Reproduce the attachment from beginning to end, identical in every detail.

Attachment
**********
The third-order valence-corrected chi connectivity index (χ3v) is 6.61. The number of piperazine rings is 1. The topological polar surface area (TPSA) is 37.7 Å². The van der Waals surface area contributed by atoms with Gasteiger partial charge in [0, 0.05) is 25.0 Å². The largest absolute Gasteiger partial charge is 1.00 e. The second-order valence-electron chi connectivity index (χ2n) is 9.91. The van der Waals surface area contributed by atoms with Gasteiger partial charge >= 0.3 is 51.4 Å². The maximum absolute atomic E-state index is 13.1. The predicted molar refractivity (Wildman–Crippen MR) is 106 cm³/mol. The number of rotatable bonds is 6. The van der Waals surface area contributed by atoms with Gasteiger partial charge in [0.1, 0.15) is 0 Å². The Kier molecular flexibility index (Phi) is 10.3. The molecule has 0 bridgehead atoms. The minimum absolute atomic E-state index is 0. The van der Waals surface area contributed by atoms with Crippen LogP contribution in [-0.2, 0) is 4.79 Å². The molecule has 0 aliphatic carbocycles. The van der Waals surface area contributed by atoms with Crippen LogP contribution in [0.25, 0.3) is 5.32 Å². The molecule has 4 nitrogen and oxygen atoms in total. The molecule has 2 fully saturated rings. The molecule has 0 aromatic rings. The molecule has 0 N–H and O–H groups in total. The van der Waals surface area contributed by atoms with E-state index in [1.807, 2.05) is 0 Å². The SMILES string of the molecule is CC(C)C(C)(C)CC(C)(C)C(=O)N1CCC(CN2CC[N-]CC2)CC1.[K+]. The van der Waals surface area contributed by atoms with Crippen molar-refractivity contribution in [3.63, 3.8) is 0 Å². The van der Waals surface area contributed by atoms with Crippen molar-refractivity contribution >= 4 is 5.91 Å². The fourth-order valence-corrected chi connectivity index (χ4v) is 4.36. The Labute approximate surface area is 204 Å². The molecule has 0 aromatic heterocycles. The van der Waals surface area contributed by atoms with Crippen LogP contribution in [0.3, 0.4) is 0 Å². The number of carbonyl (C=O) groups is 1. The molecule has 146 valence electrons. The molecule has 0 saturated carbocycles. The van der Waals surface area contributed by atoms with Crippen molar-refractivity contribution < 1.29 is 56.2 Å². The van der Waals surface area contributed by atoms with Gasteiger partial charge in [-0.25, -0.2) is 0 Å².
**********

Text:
The third-order valence-corrected chi connectivity index (χ3v) is 6.61. The number of piperazine rings is 1. The topological polar surface area (TPSA) is 37.7 Å². The van der Waals surface area contributed by atoms with Gasteiger partial charge in [0, 0.05) is 25.0 Å². The largest absolute Gasteiger partial charge is 1.00 e. The second-order valence-electron chi connectivity index (χ2n) is 9.91. The van der Waals surface area contributed by atoms with Gasteiger partial charge >= 0.3 is 51.4 Å². The maximum absolute atomic E-state index is 13.1. The predicted molar refractivity (Wildman–Crippen MR) is 106 cm³/mol. The number of rotatable bonds is 6. The van der Waals surface area contributed by atoms with Gasteiger partial charge in [0.1, 0.15) is 0 Å². The Kier molecular flexibility index (Phi) is 10.3. The molecule has 0 bridgehead atoms. The minimum absolute atomic E-state index is 0. The van der Waals surface area contributed by atoms with Crippen LogP contribution in [-0.2, 0) is 4.79 Å². The molecule has 0 aliphatic carbocycles. The van der Waals surface area contributed by atoms with Crippen LogP contribution in [0.25, 0.3) is 5.32 Å². The molecule has 4 nitrogen and oxygen atoms in total. The molecule has 2 fully saturated rings. The molecule has 0 aromatic rings. The molecule has 0 N–H and O–H groups in total. The van der Waals surface area contributed by atoms with E-state index in [1.807, 2.05) is 0 Å². The SMILES string of the molecule is CC(C)C(C)(C)CC(C)(C)C(=O)N1CCC(CN2CC[N-]CC2)CC1.[K+]. The van der Waals surface area contributed by atoms with Crippen molar-refractivity contribution in [3.63, 3.8) is 0 Å². The van der Waals surface area contributed by atoms with Crippen molar-refractivity contribution >= 4 is 5.91 Å². The fourth-order valence-corrected chi connectivity index (χ4v) is 4.36. The Labute approximate surface area is 204 Å². The molecule has 0 aromatic heterocycles. The van der Waals surface area contributed by atoms with Crippen LogP contribution in [0.3, 0.4) is 0 Å². The number of carbonyl (C=O) groups is 1. The molecule has 146 valence electrons. The molecule has 0 saturated carbocycles. The van der Waals surface area contributed by atoms with Crippen molar-refractivity contribution < 1.29 is 56.2 Å². The van der Waals surface area contributed by atoms with Gasteiger partial charge in [-0.25, -0.2) is 0 Å².